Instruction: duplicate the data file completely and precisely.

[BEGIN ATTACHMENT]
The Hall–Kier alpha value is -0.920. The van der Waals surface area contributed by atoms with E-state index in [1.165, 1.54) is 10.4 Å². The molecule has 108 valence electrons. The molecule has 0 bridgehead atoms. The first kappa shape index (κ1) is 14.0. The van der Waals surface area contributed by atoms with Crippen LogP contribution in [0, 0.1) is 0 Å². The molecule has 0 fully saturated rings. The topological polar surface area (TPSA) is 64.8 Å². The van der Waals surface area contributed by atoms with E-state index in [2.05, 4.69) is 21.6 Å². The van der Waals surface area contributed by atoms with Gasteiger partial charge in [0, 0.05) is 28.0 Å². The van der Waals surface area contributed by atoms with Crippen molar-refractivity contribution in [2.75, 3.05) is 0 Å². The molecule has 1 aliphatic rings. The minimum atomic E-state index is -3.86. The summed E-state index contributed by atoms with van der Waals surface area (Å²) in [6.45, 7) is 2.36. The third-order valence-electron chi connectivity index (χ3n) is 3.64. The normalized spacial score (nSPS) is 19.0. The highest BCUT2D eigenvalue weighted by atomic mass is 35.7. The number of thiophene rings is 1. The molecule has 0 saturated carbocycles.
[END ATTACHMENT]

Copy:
The Hall–Kier alpha value is -0.920. The van der Waals surface area contributed by atoms with E-state index in [1.165, 1.54) is 10.4 Å². The molecule has 108 valence electrons. The molecule has 0 bridgehead atoms. The first kappa shape index (κ1) is 14.0. The van der Waals surface area contributed by atoms with Crippen LogP contribution in [0, 0.1) is 0 Å². The molecule has 0 fully saturated rings. The topological polar surface area (TPSA) is 64.8 Å². The van der Waals surface area contributed by atoms with E-state index in [2.05, 4.69) is 21.6 Å². The van der Waals surface area contributed by atoms with Gasteiger partial charge in [0, 0.05) is 28.0 Å². The van der Waals surface area contributed by atoms with Crippen molar-refractivity contribution in [2.75, 3.05) is 0 Å². The molecule has 1 aliphatic rings. The minimum atomic E-state index is -3.86. The summed E-state index contributed by atoms with van der Waals surface area (Å²) in [6.45, 7) is 2.36. The third-order valence-electron chi connectivity index (χ3n) is 3.64. The normalized spacial score (nSPS) is 19.0. The highest BCUT2D eigenvalue weighted by atomic mass is 35.7. The number of thiophene rings is 1. The molecule has 0 saturated carbocycles.